How to prepare a file for print
A look at the process of preparing print-ready files.
As an artworker at Wieden+Kennedy London, I design for print regularly. There are certain requirements that printed products need that are different to other types of design. Here's my process for getting files print-ready.12 essential tools for graphic designers
When preparing an artwork file for print, I start with an approved file from the design team. I make several rounds of minor amends – copy and image updates, such as edits to the headline or adding retouched images.
Once I receive final sign-off internally and from the client, I prepare the artwork file according to job specifications defined by the design or media channel booking. This usually includes checking the resolution and colour space, so for a print job we ensure the image is a minimum of 300dpi and in the CMYK colour space.
I then set the document up to specification, making sure the document size, bleed, trim and copy safe area are correct. To ensure the artwork is colour accurate, I print a colour-certified proof to be signed off by the necessary parties.Get Adobe Creative Cloud
For press and out-of-home campaigns, I will adapt the master artwork to suit specific media bookings. For example, if I’m adapting a press ad for Sainsbury’s, I receive different sizes and specifications for each newspaper and adapt the file while being careful to keep the overall look and feel as close to the master layout as possible.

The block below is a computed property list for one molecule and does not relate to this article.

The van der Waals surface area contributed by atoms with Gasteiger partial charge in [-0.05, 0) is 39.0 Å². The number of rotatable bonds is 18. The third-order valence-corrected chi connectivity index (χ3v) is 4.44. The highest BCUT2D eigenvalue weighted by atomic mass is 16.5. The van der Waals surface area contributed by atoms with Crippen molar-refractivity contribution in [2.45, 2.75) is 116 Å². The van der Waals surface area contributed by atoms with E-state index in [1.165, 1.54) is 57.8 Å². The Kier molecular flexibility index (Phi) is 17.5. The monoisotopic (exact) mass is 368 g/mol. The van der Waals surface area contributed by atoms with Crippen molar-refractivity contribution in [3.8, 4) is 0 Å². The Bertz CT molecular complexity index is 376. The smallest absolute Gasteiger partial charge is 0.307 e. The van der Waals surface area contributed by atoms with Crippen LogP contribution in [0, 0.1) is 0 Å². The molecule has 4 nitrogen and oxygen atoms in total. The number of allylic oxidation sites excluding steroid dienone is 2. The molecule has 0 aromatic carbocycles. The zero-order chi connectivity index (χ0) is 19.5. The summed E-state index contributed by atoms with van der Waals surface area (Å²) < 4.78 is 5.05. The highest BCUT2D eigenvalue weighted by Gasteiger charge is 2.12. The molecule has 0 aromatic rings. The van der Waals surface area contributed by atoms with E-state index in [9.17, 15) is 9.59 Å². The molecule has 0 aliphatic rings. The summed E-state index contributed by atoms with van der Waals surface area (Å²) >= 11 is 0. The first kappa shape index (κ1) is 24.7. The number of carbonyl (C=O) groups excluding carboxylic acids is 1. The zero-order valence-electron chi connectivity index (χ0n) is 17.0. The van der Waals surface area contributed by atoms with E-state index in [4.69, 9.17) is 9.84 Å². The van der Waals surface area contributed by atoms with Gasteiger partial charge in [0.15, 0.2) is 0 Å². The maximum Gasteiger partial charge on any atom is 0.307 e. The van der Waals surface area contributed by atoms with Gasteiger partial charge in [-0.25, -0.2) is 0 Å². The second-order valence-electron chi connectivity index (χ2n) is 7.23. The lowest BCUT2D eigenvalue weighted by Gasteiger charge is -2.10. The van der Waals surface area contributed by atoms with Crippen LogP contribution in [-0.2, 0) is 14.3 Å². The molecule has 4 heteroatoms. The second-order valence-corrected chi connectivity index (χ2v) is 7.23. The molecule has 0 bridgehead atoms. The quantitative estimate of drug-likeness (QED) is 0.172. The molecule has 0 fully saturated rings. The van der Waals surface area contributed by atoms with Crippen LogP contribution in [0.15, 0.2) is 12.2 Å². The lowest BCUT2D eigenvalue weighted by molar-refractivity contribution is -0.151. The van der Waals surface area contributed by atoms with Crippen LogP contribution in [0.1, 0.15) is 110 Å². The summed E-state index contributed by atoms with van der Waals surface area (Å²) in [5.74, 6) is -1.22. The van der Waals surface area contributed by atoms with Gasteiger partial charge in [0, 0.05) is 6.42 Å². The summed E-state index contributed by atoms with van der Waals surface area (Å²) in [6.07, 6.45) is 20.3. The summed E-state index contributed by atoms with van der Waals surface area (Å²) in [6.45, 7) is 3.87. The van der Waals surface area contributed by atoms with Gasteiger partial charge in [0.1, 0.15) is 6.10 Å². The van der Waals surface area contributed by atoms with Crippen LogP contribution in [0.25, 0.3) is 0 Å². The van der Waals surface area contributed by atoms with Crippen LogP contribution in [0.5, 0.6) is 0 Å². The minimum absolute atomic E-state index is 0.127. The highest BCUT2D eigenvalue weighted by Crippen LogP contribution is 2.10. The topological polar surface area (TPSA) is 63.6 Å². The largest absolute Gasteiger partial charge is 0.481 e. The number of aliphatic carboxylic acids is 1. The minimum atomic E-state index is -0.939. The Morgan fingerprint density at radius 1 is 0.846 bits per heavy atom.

Once adapted, files are then packaged up (collecting the individual assets, layout files, fonts, graphics, images) or formatted to a particular file type, according to the printer’s requirements. We then supply to the printers or production partner ready to print.
The Three Holiday Spam campaign pictured above centred around people bragging via holiday snaps. As this was for print, the files were created in InDesign CC in the CMYK colour space. All images had to be a minimum of 300dpi and in the correct colour space.
Colour adjustments were made so that the execution felt balanced and some of the duller images still popped. It was important that the white space between the images was consistent and exact and that the copy sizing, leading and tracking adhered to Three’s brand guidelines. I also ensured the T&Cs, hashtags and URLs were correct.
This article was originally published in issue 272 ofComputer Arts magazine. Subscribe here.
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